Why it’s affordable: Once a logging boomtown, the population of Empire now hovers around 375. More of a village than a town these days, this is where you go if you want unspoiled beaches (it's right by the Bear Dunes Lake Shore, a National Park with 35-miles of pristine coastline), but not if you want a party. But, if you did want a party, grab 3 friends, and enjoy this old-world farmhouse house for $28 a night (per person).
Why it’s awesome: If you didn’t know better, you’d think you were on an oceanfront, but centuries ago. There are few other beaches this beautiful without a building in sight. And, as the dunes here can reach 400 feet, it’s not hard to seclude yourself completely.
Also, know this: The waves here are big enough that surfers flock here, which is doubly impressive, as freshwater means less buoyancy.

10. Westmore, VT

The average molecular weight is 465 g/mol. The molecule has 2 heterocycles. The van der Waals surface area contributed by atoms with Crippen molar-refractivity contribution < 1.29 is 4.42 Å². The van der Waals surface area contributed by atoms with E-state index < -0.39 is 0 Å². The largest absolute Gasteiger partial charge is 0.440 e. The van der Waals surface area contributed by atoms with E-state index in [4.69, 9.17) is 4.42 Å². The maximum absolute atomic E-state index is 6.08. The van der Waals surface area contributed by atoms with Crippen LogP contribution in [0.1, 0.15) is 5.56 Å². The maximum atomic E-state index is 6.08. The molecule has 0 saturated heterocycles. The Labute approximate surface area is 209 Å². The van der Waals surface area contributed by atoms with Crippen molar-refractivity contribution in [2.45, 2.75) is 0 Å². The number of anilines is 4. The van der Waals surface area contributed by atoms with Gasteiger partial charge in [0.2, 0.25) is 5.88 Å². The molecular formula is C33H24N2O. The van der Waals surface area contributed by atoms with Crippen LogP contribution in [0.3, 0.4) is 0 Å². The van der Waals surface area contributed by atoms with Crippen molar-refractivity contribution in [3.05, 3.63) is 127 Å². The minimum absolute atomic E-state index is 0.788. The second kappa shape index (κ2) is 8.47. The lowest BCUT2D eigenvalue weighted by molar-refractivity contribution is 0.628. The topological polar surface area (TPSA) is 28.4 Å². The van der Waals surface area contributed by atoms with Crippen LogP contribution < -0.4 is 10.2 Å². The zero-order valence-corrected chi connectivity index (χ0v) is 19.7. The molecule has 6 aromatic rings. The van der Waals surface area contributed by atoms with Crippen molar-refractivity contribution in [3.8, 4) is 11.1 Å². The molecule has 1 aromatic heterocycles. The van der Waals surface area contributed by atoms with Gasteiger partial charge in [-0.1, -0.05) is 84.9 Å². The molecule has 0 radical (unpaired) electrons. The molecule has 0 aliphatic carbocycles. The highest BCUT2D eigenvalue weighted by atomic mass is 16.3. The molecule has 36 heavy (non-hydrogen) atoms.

Where it’s at: Northern Vermont, on Lake Willoughby.  
Why it's affordable: Since the first vacation home was built here in 1860, it’s been a favorite retreat but only for those in the know, including Robert Frost. The town has scarcely more than 300 residents, and most of their homes are clustered on or near the lakefront. You can rent your own cabin and see for yourself at $84 a night.
Why it’s awesome: The beaches here are tranquil and scenic, but only for a short time each year. This town is basically in Canada. That’s not to say it’s not also enjoyable in the wintertime, when the snow skiing is on point.
Also, know this: Nearby, one ski resort also has an indoor waterpark, for a refreshing (and more forgiving) plunge, after a mountain has beaten you up.